I got my speed up and at the top of the next hill, I could see the next runner, Fernando, how I soon intercepted and then next one, Jesper, who I passed just before a hill. Since Jesper is a friend from Denmark I felt it hard to run past him so close to the finish and I shouted something like: "Sorry, but I am on a roll have to keep running". On the top of the hill I spotted yet another runner, Denise, who I passed while she yelled at me: 'You are NOT doing this to me' (she was joking) and then just before the finish (meters) I sprinted past Norman. A few seconds later without a chair in view, I just threw myself on the ground ... The two doctors started giving me some attention and them being professional ignored me trying to tell them that I was OK. I was better than OK at that point I was soo happy to have gotten the engine started again.

Through the gorge

Out of the gorge full throttle ahead
Finally through the goat track
This screams for downhill running
Just waited for a car to pick me up here .. luckily no car came ;)

Stage 3
Staggered start. I was in the early group and gave it full throttle so did Tom and Norman and we reached checkpoint 1 within seconds/minutes of each other. After that followed the climb checkpoint 2. Earlier years this have been one of the places where I gain on people but not this year. I don't know why but my climbing was slooow and I was caught up by a number of runners going up this hill.. this was a new to me and quite a shock to be honest. When I reached the top I was going into a dark spot again. I passed a few of the runners on the way to checkpoint 2 but I remember feeling shaken and annoyed with myself.

After checkpoint 2 there was quite a climb which was just steep enough for you not wanting to run it but not much worse than that. Reaching the top I tried to run but within 50 meters I stopped again. This was one thing I hadn't trained enough .. Hardness. I didn't wanna run, why should I. It was hot and I knew I could easy make it home without fearing the cut off time. Not my proudest moment. Runner after runner passed me. Jesper teamed up with me for a few minutes and I shared my dark thoughts with him as I had the day before. He gave me his understanding and did the only thing reasonable .. ran off as fast as he could ;)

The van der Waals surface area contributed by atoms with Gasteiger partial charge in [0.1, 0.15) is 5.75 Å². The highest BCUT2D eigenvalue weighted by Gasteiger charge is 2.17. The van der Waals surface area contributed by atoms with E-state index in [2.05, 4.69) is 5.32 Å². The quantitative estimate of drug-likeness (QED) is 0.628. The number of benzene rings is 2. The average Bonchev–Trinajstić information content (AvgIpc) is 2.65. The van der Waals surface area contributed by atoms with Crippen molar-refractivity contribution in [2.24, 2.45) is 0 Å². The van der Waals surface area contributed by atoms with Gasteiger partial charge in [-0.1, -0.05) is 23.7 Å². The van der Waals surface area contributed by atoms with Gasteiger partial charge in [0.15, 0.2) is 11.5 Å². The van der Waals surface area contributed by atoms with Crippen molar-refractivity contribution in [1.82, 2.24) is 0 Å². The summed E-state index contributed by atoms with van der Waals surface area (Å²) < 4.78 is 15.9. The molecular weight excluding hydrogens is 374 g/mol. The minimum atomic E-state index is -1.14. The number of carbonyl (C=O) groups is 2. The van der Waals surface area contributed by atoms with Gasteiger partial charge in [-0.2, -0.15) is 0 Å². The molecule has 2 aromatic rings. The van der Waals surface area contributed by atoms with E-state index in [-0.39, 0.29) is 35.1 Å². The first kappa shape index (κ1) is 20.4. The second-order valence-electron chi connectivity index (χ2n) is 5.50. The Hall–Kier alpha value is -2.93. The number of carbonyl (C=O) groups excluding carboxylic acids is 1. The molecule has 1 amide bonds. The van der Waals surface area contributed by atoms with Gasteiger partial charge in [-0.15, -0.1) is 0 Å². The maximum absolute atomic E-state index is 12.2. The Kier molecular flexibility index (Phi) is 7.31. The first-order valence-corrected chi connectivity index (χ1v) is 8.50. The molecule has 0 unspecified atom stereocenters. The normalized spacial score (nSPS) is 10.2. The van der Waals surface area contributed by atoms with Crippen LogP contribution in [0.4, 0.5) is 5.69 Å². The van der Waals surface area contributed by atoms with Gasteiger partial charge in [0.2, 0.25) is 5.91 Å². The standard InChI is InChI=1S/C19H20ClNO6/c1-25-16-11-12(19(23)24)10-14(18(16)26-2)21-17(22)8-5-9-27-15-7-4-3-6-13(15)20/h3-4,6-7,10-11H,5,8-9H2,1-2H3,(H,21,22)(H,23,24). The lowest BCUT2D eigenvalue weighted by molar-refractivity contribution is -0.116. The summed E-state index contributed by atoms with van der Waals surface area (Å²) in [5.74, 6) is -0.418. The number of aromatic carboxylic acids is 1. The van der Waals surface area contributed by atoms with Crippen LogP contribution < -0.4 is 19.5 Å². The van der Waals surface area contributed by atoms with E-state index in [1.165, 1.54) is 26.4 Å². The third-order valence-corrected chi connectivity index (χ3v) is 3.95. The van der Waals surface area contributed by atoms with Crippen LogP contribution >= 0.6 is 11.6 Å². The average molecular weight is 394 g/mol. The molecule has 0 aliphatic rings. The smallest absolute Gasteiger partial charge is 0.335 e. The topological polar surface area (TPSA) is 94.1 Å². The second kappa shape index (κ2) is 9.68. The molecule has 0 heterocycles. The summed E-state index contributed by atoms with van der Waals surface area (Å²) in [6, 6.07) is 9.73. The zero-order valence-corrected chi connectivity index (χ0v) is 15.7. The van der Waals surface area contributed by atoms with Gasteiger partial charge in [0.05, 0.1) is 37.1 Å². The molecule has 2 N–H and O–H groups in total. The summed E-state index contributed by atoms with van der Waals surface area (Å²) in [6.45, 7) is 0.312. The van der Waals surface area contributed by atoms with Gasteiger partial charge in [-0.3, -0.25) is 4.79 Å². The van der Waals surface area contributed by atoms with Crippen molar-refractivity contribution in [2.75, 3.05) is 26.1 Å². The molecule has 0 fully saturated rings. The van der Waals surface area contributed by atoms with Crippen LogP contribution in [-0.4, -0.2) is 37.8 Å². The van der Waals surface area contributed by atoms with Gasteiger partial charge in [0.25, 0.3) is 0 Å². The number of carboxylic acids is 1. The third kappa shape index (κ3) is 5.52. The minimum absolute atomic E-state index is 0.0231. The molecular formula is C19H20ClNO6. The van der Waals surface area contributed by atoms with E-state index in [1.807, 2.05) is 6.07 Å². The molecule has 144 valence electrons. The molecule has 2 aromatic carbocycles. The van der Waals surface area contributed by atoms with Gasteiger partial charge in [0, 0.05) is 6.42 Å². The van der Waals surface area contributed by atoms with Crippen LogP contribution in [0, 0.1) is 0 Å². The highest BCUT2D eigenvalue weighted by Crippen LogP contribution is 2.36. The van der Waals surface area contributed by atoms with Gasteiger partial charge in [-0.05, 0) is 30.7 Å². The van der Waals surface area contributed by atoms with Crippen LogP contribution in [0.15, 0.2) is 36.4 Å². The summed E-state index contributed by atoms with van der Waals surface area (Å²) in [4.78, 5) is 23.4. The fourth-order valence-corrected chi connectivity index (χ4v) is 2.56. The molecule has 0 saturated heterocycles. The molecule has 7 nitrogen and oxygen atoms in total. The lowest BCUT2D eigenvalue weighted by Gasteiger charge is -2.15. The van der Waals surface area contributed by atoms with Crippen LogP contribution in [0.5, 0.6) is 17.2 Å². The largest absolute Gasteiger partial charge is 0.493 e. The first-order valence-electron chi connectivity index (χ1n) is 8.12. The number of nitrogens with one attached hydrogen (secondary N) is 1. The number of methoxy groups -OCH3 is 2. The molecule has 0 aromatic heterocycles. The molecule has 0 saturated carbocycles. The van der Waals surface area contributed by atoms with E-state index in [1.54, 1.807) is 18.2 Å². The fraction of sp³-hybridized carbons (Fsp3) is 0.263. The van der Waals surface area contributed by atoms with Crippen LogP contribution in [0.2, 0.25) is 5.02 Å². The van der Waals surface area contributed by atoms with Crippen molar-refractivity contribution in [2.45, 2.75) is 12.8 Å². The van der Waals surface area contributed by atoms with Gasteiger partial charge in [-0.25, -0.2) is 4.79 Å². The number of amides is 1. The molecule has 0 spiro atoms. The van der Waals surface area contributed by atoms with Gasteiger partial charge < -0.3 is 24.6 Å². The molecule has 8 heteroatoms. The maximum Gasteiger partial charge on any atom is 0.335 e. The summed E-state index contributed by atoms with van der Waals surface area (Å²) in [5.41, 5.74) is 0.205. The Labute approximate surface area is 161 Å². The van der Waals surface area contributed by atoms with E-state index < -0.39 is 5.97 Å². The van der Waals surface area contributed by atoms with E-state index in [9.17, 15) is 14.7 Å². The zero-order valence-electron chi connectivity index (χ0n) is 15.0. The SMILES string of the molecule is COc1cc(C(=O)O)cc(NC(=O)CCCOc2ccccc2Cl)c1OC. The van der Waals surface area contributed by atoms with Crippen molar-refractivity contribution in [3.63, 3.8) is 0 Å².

I felt better as I got to the uphill to checkpoint 3 and got the legs running again. The checkpoint was fine and after that, yet another uphill section which included a much needed overtaking the time came to run downhill. I managed to do this in very short bursts only and Fran and Steve came flying by. Argh, why couldn't I get the move on ... oh, what the f*ck. Why was I even there... Then suddenly a runner showed up with more problems than me (from behind). We teamed up for 4-5 km. It was nice and good company but we were both feeling dark and probably shouldn't have spoken a word.

I took a fall in the forest single track but after the forest I got my legs going and to be honest, they were a bit eager to get moving at that point. Reached the finish line in fine shape and many the runners that came after me looked much much worse. I just sat for myself for a long time after that and cleansed my mind. It was what it was I was going to do what it took to make it through and that was going to be enough without me beating myself with a stick.

New addition to this stage. Very nice, Paul!
Runners approaching checkpoint 2
Leaving checkpoint 2
Beautiful scenery
No pictures of me .. but I was running there as well :)
Megan, Liz and Sarah. This years super women!

Stage 4
Cannonballed the start together with Mario and Steven. Teamed up with Denise after the first climb and that lasted more or less until checkpoint 2. At that time I had developed a hot spot and I needed to take care of it right away since I didn't want a huge blister under my foot like in 2012.

I had reached the checkpoint in excellent time and took the time I needed to fix the foot. Graeme got a little impatient with me (you can't use to much time sitting here) but nothing could rock my boat I knew what I had to do. A few km after this we had a huge climb that has taken its toll on runners through the years. Long, steep and hot. Even though I once again noticed I wasn't as fast climbing as in 2014 I did well and even sang Norman a little song .. a gesture he still has to return :)

Vaseline #1 hot spot killer